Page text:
Resting heart rate variability (HRV) is a potentially useful marker to consider for monitoring training status in athletes. However, traditional HRV data collection methodology requires a 5-min recording period preceded by a 5-min stabilization period. This lengthy process may limit HRV monitoring in the field due to time constraints and high compliance demands of athletes. Investigation into more practical methodology for HRV data acquisition is required. The aim of this study was to determine the time course for stabilization of ECG-derived lnRMSSD from traditional HRV recordings. Ten-minute supine ECG measures were obtained in ten male and ten female collegiate cross-country athletes. The first 5 min for each ECG was separately analysed in successive 1-min intervals as follows: minutes 0–1 (lnRMSSD0–1), 1–2 (lnRMSSD1–2), 2–3 (lnRMSSD2–3), 3–4 (lnRMSSD3–4) and 4–5 (lnRMSSD4–5). Each 1-min lnRMSSD segment was then sequentially compared to lnRMSSD of the 5- to 10-min ECG segment, which was considered the criterion (lnRMSSDCriterion). There were no significant differences between each 1-min lnRMSSD segment and lnRMSSDCriterion, and the effect sizes were considered trivial (ES ranged from 0·07 to 0·12). In addition, the ICC for each 1-min segment compared to the criterion was near perfect (ICC values ranged from 0·92 to 0·97). The limits of agreement between the prerecording values and lnRMSSDCriterion ranged from ±0·28 to ±0·45 ms. These results lend support to shorter, more convenient ECG recording procedures for lnRMSSD assessment in athletes by reducing the prerecording stabilization period to 1 min.

CPFI figure

In collaboration with Dr. Fabio Nakamura, we have a new paper currently in review that assesses the suitability of ultra-short (60-s) measures with minimal stabilization in elite team-sport athletes using the Polar system. We will also be assessing if these modified HRV recording procedures sufficiently reflect changes in fitness after a training program. Overall, shortened lnRMSSD recording procedures appear very promising. This will hopefully enhance the practicality of HRV monitoring among sports teams.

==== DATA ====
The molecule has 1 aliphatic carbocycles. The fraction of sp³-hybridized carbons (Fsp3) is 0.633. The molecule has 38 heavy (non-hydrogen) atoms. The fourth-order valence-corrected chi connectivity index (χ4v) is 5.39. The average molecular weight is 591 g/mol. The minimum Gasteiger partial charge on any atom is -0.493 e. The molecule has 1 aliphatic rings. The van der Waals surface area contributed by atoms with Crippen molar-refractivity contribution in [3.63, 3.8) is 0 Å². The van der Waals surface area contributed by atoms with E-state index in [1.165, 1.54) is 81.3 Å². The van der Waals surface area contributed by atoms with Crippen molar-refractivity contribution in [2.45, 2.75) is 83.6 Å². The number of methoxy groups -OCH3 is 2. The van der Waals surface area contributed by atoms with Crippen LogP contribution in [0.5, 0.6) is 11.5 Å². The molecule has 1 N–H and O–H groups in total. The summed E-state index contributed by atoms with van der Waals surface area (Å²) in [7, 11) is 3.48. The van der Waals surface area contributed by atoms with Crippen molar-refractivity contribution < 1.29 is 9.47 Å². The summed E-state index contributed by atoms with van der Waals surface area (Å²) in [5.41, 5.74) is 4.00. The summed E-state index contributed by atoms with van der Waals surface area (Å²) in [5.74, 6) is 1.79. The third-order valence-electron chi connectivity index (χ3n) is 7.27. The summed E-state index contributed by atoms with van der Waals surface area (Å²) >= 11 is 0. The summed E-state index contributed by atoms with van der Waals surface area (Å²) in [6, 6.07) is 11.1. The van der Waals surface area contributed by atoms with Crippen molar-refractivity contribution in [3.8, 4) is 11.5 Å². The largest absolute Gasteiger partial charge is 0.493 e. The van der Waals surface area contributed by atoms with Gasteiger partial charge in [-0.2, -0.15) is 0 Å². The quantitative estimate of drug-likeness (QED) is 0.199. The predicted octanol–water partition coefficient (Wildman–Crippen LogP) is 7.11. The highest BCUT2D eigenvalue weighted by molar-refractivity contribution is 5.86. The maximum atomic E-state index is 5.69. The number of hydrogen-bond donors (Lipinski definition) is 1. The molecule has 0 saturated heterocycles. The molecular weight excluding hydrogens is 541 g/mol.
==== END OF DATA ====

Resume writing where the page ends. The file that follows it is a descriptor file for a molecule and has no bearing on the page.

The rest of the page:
How to increase HRV Part 3: Aerobic Exercise

As the title implies, this is the third installment to a series I started several months ago that discusses the various factors that can help improve our HRV. The first two posts can be read by clicking on the respective links below.

How to increase HRV Part 1: Inflammation

How to increase HRV Part 2: Nutrition – Featuring contributions from my friend Marc Morris PhD(c)

I will first discuss (very briefly) some research and the key physiological adaptations that occur in response to aerobic exercise as it is these changes that ultimately affect the function of the autonomic nervous system (ANS). I will then provide some thoughts on how to include aerobic work into your training in effort to improve our overall health, recovery and capacity for training. Like always, I will include some anecdotal experience and a bit of theory. This article is primarily directed at strength athletes/individuals.

It’s important to clarify what exactly I’m referring to when I saw “aerobic exercise”. For the purpose of this article “aerobic exercise” is referring to some form of activity that maintains an elevated heart rate above resting conditions. This is a very broad and vague definition but for good reason. Depending on one’s current physical condition, aerobic work may be simply going for a walk, while in very fit individuals aerobic work may include longer distance running, swimming, cycling, etc. It can be tempo runs, circuit training, sled work, mobility drills or dancing if that’s your thing.

Aerobic Exercise as a Means to Increase HRV Among Various Populations